FT: How can industry leaders, public sector initiatives, and civil society organisations work together more cohesively for a better food system?

LB: From Trucost’s point of view, valuing the true cost of food can be the catalyst that shifts awareness to action, driving investment in a better food system. By bringing together players from the whole system in one room – businesses, communities, and environmental organisations – to assess scientific models of environmental costs gives people common ground to set priorities. We have used this approach to weigh the environmental costs and financial costs of different options to identify win-win situations. It’s also a great way to bypass some of the hyperbole and subjectivity that can sometimes stall the conversation when diverse groups of people with competing interests get together.

FT: Are there pressing food and agriculture issues that Trucost is most concerned with, or is the focus more long-term?

LB: We are actively working on water scarcity, which is a very acute issue. Seven of the world’s 10 largest cities are in water-scarce areas, and these are the very locations businesses want to grow. Droughts in Sao Paolo, Brazil and Modesto, California are taking a toll on growers and producers, forcing them to confront business-as-usual approaches to managing water. Part of the problem is that the market has failed because water is not priced according to its scarcity; in other words, where water is most scarce it’s often cheapest. This creates an incentive for businesses to grow in areas where that growth is least sustainable. We are helping businesses understand the true value of water so they can invest in water stewardship and plan for growth.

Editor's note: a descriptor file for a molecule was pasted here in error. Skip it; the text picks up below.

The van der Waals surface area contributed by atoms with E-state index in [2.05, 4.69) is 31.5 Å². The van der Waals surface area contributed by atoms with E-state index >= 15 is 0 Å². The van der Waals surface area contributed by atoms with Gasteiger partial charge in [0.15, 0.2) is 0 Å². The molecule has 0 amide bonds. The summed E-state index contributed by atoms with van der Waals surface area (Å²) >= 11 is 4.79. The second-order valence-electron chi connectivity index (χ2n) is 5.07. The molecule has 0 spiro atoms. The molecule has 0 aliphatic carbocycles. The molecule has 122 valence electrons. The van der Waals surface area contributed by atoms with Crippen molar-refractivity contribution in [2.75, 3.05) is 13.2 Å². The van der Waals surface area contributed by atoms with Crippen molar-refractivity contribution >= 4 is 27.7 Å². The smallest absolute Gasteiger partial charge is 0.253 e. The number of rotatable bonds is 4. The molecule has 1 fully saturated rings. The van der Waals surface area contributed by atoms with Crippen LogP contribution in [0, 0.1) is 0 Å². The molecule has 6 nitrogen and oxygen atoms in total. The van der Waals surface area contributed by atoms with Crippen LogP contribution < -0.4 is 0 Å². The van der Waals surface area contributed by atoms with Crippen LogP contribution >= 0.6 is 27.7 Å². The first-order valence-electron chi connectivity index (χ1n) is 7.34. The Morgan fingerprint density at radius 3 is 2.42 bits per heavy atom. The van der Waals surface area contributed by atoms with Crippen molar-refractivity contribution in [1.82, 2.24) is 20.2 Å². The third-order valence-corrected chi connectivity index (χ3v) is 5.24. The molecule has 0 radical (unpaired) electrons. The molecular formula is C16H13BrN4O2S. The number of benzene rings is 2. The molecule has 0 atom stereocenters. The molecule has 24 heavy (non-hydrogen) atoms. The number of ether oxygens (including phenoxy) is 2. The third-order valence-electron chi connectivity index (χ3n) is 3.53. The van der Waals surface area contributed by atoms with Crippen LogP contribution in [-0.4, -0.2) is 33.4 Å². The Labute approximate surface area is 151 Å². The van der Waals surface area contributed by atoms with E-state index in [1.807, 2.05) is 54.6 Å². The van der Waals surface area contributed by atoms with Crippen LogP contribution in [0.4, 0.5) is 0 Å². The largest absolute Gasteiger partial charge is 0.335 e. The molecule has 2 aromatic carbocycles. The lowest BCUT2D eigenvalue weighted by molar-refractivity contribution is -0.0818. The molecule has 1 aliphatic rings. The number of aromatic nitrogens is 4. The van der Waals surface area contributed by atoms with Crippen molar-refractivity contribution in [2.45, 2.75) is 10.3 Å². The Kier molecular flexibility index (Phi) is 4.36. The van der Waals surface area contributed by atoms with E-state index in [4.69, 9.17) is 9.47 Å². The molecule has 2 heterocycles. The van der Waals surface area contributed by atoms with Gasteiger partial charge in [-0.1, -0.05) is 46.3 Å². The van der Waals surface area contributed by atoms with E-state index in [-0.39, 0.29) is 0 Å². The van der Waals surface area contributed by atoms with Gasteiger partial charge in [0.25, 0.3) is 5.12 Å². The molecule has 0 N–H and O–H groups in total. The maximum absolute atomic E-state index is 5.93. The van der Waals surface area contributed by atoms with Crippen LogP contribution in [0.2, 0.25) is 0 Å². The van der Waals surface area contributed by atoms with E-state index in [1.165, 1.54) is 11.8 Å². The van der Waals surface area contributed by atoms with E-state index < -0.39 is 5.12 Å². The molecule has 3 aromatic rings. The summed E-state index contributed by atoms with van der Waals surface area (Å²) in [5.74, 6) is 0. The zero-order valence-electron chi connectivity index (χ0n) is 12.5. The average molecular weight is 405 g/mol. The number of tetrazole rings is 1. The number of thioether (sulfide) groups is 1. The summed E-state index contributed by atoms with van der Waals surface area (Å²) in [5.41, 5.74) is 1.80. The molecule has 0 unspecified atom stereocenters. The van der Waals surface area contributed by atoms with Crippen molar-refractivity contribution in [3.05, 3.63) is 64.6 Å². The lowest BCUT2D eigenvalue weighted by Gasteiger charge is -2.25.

FT: How do food justice and food access for low-income communities play a role in Trucost’s vision for a more sustainable food system?

LB: The current economic system only accounts for financial wealth, and needs to recognise the value of natural and social capital. Accounting for other forms of capital will provide for economic growth in a way that serves all people equitably.

Food Tank will host a panel and luncheon to launch a new research report highlighting the external costs of food production and policy mechanisms to create a more transparent, accountable, and sustainable food system. The event will take place at American University’s School of International Service on Thursday, November 12th, 2015 at 10:30 AM EST and a live webcast will be available. A limited number of tickets are available. Register here today!

This article was originally published by Food Tank. Photograph: CIFOR

Sign up to our Newsletter

Stay up to date with the latest SFT views and news